WASHINGTON — Youth mentor, published author, and now advisory neighborhood commissioner.
Joel Caston has spent 26 years in D.C. Jail, and as an inmate will be on the District's ANC board after Tuesday's election results. The seat was formerly known as single-member district 7F07.
Caston had 48 of the 142 votes cast for him in the election in which every candidate was a resident of DC Jail, those inmates stepping up to run for office, and a government willing and eager to support such a thing.
The position will serve the inmates of the D.C. Jail, the people within the Harriet Tubman Women’s Shelter, and the new residents of the Park Kennedy apartments — a high-end development evoking the charms of the Champs-Élysées, more so than the cinder-block edifices found across the street.
“My platform will be used to restore the dignity of incarcerated people so that we will no longer be judged by our worst mistake,” said Joel Caston, to WUSA9's Mike Valerio on Monday ahead of the election. “Imagine a single-member district, where every voice matters, every concern is heard, and every person is valued.”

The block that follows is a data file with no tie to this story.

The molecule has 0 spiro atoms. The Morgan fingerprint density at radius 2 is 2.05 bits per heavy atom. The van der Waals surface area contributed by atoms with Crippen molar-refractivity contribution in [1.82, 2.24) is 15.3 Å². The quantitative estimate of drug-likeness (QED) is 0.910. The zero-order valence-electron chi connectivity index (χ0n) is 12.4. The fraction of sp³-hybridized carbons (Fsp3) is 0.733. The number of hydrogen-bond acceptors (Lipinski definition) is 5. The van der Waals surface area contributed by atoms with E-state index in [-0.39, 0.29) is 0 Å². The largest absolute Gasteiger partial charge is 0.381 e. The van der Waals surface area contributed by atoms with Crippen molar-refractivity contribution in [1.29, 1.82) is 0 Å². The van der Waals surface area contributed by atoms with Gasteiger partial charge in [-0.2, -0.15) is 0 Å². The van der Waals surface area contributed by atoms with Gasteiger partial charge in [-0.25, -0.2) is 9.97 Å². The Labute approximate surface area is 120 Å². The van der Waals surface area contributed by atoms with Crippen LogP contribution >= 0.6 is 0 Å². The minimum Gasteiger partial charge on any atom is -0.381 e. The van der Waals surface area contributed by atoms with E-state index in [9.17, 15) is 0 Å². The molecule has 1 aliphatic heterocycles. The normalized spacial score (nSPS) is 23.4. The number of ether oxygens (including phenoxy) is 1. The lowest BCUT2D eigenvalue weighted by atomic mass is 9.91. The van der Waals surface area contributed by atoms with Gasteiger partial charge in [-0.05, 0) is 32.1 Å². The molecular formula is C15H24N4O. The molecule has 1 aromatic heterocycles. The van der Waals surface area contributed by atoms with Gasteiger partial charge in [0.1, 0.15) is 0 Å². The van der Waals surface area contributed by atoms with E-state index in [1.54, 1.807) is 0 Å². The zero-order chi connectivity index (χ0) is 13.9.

A District election statute now allows incarcerated felons to cast ballots, after Mayor Muriel E. Bowser signed the measure into law late last year.
The group, Neighbors for Justice, pressed the D.C. Department of Corrections to engage with jail inmates about the vacancy. The Department released a video on YouTube with the candidates’ platforms, as the challenge of campaigning while incarcerated meant minimal movement to actually campaign.